Lumosity, one of the leading companies in the controversial “brain training” industry, is having its credibility tested once again.
Researchers at the University of Pennsylvania recently conducted a controlled, randomized test involving 128 young adults (71 males and 57 females). Participants were asked to play five 30-minute brain-training Lumosity games each week for 10 weeks.
Specifically, the study looked at whether or not brain training had any impact on users’ risk versus reward decision-making.
At the end of the test, researchers said they found no evidence for relative benefits of cognitive training with respect to changes in decision-making behavior or brain response, or for cognitive task performance beyond those trained.
In other words, the only improvements noted were that participants got better at the games they were playing, a result that’ll hold true with virtually any game you play given enough practice.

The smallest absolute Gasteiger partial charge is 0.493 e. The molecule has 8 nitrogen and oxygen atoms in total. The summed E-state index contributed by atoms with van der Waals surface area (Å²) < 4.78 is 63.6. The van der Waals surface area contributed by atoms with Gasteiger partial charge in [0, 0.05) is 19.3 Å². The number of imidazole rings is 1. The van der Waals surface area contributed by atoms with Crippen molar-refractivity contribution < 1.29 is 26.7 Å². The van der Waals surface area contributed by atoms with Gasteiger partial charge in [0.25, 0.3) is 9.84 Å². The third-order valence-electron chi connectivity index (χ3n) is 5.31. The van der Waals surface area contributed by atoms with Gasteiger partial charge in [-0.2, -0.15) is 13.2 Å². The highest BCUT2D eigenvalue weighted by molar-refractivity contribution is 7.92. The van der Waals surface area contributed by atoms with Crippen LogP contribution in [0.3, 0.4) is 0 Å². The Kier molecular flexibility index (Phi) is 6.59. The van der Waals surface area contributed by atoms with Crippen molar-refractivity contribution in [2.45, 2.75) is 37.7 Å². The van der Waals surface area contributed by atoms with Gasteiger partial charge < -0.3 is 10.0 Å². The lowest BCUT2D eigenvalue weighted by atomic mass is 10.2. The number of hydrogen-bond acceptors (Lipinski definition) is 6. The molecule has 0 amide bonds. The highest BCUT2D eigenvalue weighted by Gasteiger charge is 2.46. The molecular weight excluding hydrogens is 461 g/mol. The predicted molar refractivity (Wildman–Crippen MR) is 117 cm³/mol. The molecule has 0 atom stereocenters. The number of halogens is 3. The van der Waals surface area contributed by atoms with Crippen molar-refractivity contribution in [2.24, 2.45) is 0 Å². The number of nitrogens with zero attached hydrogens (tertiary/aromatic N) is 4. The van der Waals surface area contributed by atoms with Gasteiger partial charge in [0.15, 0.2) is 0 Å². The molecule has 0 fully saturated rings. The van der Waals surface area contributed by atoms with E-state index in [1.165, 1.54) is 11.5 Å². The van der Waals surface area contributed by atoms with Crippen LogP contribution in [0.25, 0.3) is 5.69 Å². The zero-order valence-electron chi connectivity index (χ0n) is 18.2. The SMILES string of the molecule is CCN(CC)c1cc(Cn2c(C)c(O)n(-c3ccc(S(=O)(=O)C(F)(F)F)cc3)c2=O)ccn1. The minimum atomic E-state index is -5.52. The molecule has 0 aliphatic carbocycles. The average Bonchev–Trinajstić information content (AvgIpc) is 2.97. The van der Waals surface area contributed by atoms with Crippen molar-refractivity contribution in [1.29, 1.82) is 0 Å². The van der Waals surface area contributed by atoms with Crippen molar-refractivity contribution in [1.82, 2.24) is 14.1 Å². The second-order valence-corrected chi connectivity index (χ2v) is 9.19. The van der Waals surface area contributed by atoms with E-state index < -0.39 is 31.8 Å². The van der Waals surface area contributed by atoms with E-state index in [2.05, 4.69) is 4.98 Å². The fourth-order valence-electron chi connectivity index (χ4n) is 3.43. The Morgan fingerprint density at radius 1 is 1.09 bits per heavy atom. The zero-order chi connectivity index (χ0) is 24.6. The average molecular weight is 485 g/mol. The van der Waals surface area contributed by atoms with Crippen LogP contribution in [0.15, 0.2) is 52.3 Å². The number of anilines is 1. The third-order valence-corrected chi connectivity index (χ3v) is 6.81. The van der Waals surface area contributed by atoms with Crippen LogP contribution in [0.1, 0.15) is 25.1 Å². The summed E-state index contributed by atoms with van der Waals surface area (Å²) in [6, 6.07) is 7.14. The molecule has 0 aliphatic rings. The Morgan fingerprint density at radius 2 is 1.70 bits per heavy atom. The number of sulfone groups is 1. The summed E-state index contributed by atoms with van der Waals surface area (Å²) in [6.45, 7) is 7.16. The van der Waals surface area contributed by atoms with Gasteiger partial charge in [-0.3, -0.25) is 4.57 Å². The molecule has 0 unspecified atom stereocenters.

This isn’t the first time Lumosity has come under fire. Last year, the Federal Trade Commission fined the company $50 million for deceptive advertising (but later reduced it to $2 million because the company couldn’t afford the large fine).
Lumosity issued the following statement to Ars Technica via e-mail:
Looking at the link between cognitive training and risk-reward decision-making is a novel approach—most people don’t associate brain training with decision making or risk sensitivity—and at Lumosity, we encourage taking an innovative approach to research...
However, it’s a giant leap to suggest this study proves cognitive training is “no better than video games at improving brain function”: in fact, the study has a much narrower scope, focusing on risk sensitivity in young adults. There remain many open questions in the field—how, why, and in what circumstances cognitive training is efficacious—and so painting in such broad strokes potentially undermines this important, ongoing research area. We remain committed to supporting quality research, regardless of the outcome: every study can be built on, and they all move us closer to answering open questions—in turn, improving the quality of products available.